The refrain coming out of Royal Portrush in July 2019 was that the venue in Northern Ireland surely would not have to wait another 68 years to host another Open Championship. That common perception became official overnight, when the R&A announced that the 2025 Open Championship will take place at Portrush. The rapid six-year gap is nothing like the wait from 1951 to 2019 and a further endorsement of the triumph of that staging two years ago.
“The Open in 2019 was a massive success and showed just how much collective enthusiasm, passion and commitment there is to make Royal Portrush one of the leading venues for the championship and to build a distinctive golf tourism brand for Northern Ireland,” said Martin Slumbers, the chief executive of the R&A. “We greatly appreciate the support we have received from the Northern Ireland executive, our partner agencies and, of course, from the club and its members. We look forward to working with them to deliver another fantastic celebration of golf in four years’ time.”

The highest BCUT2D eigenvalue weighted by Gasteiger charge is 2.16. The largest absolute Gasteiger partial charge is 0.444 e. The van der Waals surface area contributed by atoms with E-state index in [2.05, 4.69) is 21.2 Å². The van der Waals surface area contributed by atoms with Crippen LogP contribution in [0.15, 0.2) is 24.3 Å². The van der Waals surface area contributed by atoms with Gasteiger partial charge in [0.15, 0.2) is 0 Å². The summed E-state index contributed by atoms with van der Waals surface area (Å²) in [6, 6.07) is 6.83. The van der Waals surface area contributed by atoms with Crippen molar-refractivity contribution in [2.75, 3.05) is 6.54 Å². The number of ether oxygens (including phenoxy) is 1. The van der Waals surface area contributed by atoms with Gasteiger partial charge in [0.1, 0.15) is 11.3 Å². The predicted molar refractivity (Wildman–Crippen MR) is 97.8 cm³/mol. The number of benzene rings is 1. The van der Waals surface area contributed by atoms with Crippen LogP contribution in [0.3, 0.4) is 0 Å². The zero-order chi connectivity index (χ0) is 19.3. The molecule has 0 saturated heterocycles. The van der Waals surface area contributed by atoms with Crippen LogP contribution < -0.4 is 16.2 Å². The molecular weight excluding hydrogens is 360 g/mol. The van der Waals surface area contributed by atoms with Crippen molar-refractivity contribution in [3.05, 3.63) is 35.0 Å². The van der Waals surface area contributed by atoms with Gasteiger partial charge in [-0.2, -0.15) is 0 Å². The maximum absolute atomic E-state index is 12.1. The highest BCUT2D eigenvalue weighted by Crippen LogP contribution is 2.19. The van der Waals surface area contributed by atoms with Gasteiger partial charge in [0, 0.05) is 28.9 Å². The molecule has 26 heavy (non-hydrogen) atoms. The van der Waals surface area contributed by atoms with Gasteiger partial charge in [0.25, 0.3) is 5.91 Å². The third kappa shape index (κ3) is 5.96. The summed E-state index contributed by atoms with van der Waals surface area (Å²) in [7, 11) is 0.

The multiple-decades wait last time for Portrush was due in part to the violence in Northern Ireland during the 20th century. But when The Open returned in 2019, it was widely believed that the plan was to hold multiple editions of golf’s oldest Major championship within a single decade. Both the R&A and the local executives in Northern Ireland cited the huge economic impacts of the 2019 edition and looked forward to the boost from this next run on the other side of the negative impacts caused by the pandemic.
Nearly 240,000 fans attended throughout the week for the 148th Open in 2019, cited as the largest number ever for an Open outside St Andrews. The Irishman Shane Lowry ignited those crowds with a rousing six-shot victory and subsequent celebration deep into the night. Lowry then got to enjoy a two-year reign as “champion golfer of the year” with the cancellation of the 2020 Open at Royal St George’s.
Unlike the rotating men’s Major championships in the United States, The Open does not have venues scheduled 10, 20, and even almost 30 years in advance. The Old Course will host the 150th edition next year in St Andrews. After that, it goes to Royal Liverpool in 2023 and Royal Troon in 2024 before the return to Portrush.
Slumbers indicated at the start of this year that Turnberry, once a staple course on the rota and now owned by Donald Trump, would not be hosting for the “foreseeable future”. The most recent Open held there was 2009 while Muirfield has not hosted since 2013, when Phil Mickelson won his claret jug. With Muirfield’s decision to admit women members, and the R&A choosing it as a host for next year’s Women’s Open, the men’s Open should be added to the schedule again. Not yet, however, as the next available date has gone to Royal Portrush for the 153rd Open in 2025.
PHOTO: David Cannon